So What, Exactly, is a Pap Test?
After your pap is obtained during your gynecologic exam, the cells of your cervix (the lowest portion of your uterus) are carefully examined under a microscope by a cytopathologist. This person is trained to detect abnormalities in the cells and to then determine how significant the abnormalities are. An abnormal pap is ‘graded’ according to the severity of the abnormality in the cells. The most common grade is ASC-US which means ‘abnormal squamous cells – undetermined significance.’ Thereafter, the grading system moves toward progressively more significant cellular abnormalities (ASC-H, LSIL, HSIL, CIS) culminating in the rarest but most severe diagnosis of cervical cancer (CIS). There are also occasionally notations on the presence of other types of cells (glandular) that, when present, need to be evaluated by your provider.
Why are the cells growing abnormally?
98% of abnormal pap smears are caused by the human-papilloma virus (HPV) which is transmitted between people through intimate contact. It’s almost as common as the common cold with estimates ranging from 75-85% of all sexually active people acquiring the virus at some point in their lives. There are dozens of strains of the virus but only four of them are implicated in cervical cell abnormalities and genital warts. We don’t completely understand why, amid these millions of infections, only a portion of women end up with abnormal paps. We do know, however, that smoking, early initiation of sexual activity (younger than age 16), multiple partners and infrequent condom use increases the likelihood of having an abnormal pap.
What can be done about it?
Despite the fact that this feels like bad news, you can take some comfort in knowing that pap smears are one of the most effective medical procedures ever invented. In countries where they are done routinely (like the United States), cervical cancer rates have dropped by more than 70% and those cases that do occur are typically in women who have not gotten or not followed up on their paps. Also, with 60+ years of practice, we now have extremely comprehensive and effective management guidelines for cervical cell changes. The most important thing that you can do is to get the recommended follow up which may include repeat pap smears on an every-six-month schedule, additional testing to clarify the presence and type of HPV (called HPV DNA testing) and colposcopy (discussed below). We often find that the cellular changes resolve on their own and no further intervention is required. If the changes are significant or they fail to resolve spontaneously with time, you may require further intervention to remove the abnormal cells. These procedures are called “LEEPs” or “cone biopsies” and will be carefully explained by your provider if that is the recommended follow up.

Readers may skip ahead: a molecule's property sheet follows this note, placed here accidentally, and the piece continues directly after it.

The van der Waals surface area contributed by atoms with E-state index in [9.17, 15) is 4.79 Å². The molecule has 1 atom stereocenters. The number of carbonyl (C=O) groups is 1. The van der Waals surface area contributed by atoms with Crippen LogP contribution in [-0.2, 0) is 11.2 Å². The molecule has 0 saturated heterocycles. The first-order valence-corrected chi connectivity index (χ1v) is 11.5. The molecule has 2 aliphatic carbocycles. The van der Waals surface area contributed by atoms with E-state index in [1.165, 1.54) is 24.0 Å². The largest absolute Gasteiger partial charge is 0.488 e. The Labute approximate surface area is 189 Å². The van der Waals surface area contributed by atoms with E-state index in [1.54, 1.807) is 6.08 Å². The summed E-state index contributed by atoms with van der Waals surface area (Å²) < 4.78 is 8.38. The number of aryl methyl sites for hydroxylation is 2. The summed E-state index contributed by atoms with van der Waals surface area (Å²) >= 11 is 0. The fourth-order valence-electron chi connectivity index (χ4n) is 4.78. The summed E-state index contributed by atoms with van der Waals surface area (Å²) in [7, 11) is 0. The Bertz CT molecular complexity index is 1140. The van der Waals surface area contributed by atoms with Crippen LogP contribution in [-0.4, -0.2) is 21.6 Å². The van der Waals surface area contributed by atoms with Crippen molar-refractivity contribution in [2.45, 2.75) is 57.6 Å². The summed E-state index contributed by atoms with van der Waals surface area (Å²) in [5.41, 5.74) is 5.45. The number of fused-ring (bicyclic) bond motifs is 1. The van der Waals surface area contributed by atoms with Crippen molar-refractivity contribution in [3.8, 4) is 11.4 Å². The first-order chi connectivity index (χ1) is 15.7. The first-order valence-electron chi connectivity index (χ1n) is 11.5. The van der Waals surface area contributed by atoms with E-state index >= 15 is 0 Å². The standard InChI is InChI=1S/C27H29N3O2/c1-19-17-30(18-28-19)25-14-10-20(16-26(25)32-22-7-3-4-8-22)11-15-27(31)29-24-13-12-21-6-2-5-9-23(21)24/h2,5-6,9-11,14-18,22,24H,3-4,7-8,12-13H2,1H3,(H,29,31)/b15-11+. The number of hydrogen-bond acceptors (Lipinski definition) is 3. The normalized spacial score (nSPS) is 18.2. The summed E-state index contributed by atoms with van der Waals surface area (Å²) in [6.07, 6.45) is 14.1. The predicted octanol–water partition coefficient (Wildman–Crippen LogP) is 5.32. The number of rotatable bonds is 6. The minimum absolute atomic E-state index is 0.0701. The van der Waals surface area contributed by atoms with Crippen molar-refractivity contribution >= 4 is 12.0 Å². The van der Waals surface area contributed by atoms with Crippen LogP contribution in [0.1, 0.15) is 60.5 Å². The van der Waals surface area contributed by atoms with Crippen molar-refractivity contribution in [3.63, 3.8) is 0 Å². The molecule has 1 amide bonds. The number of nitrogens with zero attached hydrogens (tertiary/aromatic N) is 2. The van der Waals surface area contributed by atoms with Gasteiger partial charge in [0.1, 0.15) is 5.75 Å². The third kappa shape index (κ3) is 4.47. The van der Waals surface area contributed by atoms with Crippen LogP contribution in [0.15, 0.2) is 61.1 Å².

What’s a colposcopy and how does it feel?
A colposcopic exam is an opportunity for your provider to try to identify the specific location of the abnormal cells on your cervix and, possibly, to get further samples of these cells (biopsies) to determine how significant the changes are. For the exam, you will be placed in the same position as for a routine gynecologic exam. A speculum is inserted and the provider uses the colposcope (which looks like a cross between a microscope and a camera on a tripod) to magnify the cervix. A solution is brushed onto the cervix which will highlight abnormal cells. All of this is generally quick and painless. If the provider can locate patches of abnormal cells, he/she will likely want to take some biopsies to send back to the cytopathologist. A numbing agent will often be applied or injected and then the biopsies are quickly taken. There is generally some discomfort (pinching and/or cramping) with this procedure but it resolves soon. Any bleeding will be treated with another solution so that, once you’re done, you should be fairly comfortable. You will be instructed to insert nothing in the vagina for one week and informed that you might continue to see some slight discharge and bleeding during that time. Once the biopsy results are back, a recommendation on follow-up will be made.
What else should I know?
Again, the good news is that pap tests generally catch cellular changes very early when they are treatable. Your job is to take care of your body and follow the recommendations your provider makes so that, together, you can get the problem resolved. If you’re a smoker, this is yet another good reason to consider quitting. Also, we discourage attempting pregnancy until we are certain that the cervical cell changes have resolved or been adequately treated; the recommendation is to wait until you’ve had three normal paps in a row (typically spaced 6 months apart) before attempting conception. So, if you are not using birth control, please discuss this with your provider. As for condom use and transmission, if you are in a long-term relationship, your partner likely already has the same HPV infection that you have so condoms are unlikely to prevent transmission in this circumstance. But, if you are in a new relationship, condoms are the best method for avoiding transmission AND exposure to other strains of HPV (you can get multiple strains). Finally, the HPV vaccine, Gardasil, is widely available and very effective. While it cannot change the outcome of your current abnormal pap test, it could prevent you from getting alternative strains of HPV in the future.
Physicians and Midwives is a unique collaborative practice you won’t find anywhere else. We have 5 offices for your convenience all across Northern Virginia, including Alexandria, North Arlington, Mt. Vernon, Kingstowne, and Woodbridge. If you would like to be listened to, as well as cared for, then look no further.